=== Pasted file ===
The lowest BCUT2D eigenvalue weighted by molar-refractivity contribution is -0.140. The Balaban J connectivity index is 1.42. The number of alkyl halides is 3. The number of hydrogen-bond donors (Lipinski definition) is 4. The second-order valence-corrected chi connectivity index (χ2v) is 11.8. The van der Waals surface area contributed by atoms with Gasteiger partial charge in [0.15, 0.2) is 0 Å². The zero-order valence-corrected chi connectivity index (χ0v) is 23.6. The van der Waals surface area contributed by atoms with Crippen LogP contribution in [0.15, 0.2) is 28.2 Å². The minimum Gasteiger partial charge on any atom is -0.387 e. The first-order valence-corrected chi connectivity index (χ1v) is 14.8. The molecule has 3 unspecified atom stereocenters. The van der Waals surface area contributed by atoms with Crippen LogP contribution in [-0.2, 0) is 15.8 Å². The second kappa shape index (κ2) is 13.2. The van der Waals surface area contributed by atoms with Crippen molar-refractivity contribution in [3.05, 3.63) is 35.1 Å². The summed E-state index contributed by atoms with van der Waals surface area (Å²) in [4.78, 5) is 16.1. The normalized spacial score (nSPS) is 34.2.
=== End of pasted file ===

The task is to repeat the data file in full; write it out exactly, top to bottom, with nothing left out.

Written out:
The lowest BCUT2D eigenvalue weighted by molar-refractivity contribution is -0.140. The Balaban J connectivity index is 1.42. The number of alkyl halides is 3. The number of hydrogen-bond donors (Lipinski definition) is 4. The second-order valence-corrected chi connectivity index (χ2v) is 11.8. The van der Waals surface area contributed by atoms with Gasteiger partial charge in [0.15, 0.2) is 0 Å². The zero-order valence-corrected chi connectivity index (χ0v) is 23.6. The van der Waals surface area contributed by atoms with Crippen LogP contribution in [0.15, 0.2) is 28.2 Å². The minimum Gasteiger partial charge on any atom is -0.387 e. The first-order valence-corrected chi connectivity index (χ1v) is 14.8. The molecule has 3 unspecified atom stereocenters. The van der Waals surface area contributed by atoms with Crippen LogP contribution in [-0.2, 0) is 15.8 Å². The second kappa shape index (κ2) is 13.2. The van der Waals surface area contributed by atoms with Crippen molar-refractivity contribution in [3.05, 3.63) is 35.1 Å². The summed E-state index contributed by atoms with van der Waals surface area (Å²) in [4.78, 5) is 16.1. The normalized spacial score (nSPS) is 34.2.